To answer this question most directly, an argument is fallacious when its premises fail to offer sufficient logical support to its conclusion. In the case of what was actually a bad slippery slope argument which came true in spite of its being a bad argument, we might be surprised, but that only shows that improbable events sometimes do happen. The argument has not become a good argument by virtue of the fact that the improbable events it depended on actually happened. It is not a reason for us to change the standards by which we generally evaluate the goodness of arguments. That probably covers it, but if you want to read more about slippery slope arguments and fallacies, then please do:
The basic underlying feature of almost all fallacious arguments (I say almost, because in some cases the distinction between the logical and material tasks becomes blurred) is that their premises fail to offer sufficient logical support for their conclusions. One point worth noticing is that it is possible to have a deductive argument, an argument in which the truth of the premises guarantees the truth of the conclusion, which follows the form of a slippery slope argument. A deductive argument following this form, if it is valid, cannot be a fallacy.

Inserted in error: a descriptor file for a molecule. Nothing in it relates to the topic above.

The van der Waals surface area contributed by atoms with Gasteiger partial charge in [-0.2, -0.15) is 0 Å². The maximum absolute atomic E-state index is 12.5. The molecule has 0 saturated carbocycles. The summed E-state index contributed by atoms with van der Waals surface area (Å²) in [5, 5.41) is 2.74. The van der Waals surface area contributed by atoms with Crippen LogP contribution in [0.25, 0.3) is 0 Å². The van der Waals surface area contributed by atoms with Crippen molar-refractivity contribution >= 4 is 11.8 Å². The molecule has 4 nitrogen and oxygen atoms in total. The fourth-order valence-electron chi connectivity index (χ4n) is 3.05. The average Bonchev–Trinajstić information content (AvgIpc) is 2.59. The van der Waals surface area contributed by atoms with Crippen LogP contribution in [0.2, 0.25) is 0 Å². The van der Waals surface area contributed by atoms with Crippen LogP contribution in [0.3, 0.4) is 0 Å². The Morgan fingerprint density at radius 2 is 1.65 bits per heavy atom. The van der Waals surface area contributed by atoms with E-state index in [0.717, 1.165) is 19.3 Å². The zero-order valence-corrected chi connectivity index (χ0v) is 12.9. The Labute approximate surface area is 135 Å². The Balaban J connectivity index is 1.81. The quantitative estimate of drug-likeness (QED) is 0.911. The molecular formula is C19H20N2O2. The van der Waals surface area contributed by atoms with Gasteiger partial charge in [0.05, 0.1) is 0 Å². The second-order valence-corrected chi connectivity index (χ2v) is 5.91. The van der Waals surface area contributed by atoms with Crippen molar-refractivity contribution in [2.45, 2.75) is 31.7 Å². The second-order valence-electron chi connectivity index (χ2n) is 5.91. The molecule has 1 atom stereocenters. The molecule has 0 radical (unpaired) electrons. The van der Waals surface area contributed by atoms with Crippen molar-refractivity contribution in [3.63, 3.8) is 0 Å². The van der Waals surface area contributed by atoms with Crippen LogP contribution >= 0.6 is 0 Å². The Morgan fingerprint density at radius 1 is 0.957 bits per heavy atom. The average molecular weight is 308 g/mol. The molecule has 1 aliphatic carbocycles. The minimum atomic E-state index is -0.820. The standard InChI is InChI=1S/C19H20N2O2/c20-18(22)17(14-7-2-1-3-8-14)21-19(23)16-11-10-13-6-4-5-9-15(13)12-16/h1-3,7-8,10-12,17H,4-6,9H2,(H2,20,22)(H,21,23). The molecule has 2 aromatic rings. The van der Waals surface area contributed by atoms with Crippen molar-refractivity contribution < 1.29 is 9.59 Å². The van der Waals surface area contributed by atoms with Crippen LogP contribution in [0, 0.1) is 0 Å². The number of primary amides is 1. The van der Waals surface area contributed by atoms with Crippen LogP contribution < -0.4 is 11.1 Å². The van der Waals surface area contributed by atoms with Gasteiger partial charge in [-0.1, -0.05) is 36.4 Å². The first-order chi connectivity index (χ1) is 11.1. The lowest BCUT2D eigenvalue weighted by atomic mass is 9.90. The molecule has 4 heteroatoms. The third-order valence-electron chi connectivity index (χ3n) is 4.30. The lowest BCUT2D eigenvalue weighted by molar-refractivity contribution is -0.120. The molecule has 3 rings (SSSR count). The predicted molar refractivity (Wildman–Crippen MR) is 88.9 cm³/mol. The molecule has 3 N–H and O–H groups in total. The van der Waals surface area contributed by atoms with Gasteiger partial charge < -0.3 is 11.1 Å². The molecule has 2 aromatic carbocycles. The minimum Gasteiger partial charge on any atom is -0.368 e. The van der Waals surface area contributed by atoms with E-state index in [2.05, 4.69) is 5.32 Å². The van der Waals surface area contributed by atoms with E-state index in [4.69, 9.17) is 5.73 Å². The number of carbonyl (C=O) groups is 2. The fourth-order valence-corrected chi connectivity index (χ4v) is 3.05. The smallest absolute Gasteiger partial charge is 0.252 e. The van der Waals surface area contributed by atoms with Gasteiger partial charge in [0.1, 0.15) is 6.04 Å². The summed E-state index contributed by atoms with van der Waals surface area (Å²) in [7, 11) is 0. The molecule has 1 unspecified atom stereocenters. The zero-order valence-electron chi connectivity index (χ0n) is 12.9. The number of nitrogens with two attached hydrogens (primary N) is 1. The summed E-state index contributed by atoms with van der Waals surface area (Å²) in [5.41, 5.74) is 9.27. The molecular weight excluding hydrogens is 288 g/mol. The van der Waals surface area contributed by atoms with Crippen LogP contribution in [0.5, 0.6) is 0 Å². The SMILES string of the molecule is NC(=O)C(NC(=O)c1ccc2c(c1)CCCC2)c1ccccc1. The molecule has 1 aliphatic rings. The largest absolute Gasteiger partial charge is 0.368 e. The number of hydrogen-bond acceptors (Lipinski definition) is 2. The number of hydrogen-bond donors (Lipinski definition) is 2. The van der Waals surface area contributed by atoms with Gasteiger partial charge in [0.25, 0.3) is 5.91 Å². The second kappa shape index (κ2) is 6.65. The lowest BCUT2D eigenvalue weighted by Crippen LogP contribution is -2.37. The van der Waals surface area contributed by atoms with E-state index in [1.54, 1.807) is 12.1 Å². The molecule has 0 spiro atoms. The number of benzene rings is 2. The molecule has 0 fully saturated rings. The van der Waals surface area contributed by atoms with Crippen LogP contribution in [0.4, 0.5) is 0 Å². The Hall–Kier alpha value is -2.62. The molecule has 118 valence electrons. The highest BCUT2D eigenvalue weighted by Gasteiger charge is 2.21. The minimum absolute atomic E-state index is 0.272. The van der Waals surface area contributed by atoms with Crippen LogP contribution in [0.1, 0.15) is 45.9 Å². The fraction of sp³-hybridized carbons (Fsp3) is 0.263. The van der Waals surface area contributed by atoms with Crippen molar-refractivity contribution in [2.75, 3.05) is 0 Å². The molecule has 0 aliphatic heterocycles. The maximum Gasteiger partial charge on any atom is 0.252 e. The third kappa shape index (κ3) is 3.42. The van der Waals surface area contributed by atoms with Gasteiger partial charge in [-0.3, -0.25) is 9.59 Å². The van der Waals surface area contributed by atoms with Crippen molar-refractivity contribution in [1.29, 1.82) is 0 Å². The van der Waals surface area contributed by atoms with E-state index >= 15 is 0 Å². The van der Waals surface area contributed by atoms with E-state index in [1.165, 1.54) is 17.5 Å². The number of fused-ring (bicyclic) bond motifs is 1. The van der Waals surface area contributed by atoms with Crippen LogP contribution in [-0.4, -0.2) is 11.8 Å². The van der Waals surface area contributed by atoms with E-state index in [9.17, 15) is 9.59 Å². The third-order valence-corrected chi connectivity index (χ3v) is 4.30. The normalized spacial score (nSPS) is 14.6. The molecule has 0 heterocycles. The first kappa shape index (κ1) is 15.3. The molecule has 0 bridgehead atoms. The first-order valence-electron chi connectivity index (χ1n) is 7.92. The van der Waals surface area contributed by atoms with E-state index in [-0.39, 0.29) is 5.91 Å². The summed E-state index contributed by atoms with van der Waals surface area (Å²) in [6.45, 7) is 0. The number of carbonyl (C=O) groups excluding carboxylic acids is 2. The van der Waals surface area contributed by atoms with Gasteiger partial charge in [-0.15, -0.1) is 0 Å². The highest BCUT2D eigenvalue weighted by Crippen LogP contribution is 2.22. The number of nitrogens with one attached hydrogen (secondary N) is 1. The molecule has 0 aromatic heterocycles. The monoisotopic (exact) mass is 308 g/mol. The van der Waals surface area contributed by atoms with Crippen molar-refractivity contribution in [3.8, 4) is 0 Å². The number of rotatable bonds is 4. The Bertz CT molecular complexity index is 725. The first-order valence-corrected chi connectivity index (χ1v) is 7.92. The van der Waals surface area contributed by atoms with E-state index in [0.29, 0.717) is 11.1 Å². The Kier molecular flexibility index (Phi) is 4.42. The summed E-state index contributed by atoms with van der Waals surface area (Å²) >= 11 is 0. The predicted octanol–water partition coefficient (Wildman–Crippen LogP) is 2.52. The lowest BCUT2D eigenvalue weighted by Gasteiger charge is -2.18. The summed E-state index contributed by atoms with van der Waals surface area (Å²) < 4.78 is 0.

Fallacious slippery slope arguments are inductive, rather than deductive. As with their deductive counterpart, each premise is logically dependent on the previous one, but the support is only probabilistic. Since each premise is only probabilistically implied by the previous premise, every premise that is added to an inductive slippery slope argument reduces its logical strength. Think of it as multiplying a series of probabilities. If your first premise offers 95% logical support to the second, and the second premise offers 95% support to the third, then the third is only supported 90.25% since .95 x .95 = .9025.
However, this does not show that all inductive slippery slope arguments are automatically fallacious. If there are a small number of premises, and each premise offers strong logical support to the next premise in the series, then we might still think that an argument which has that sort of logical structure can be good.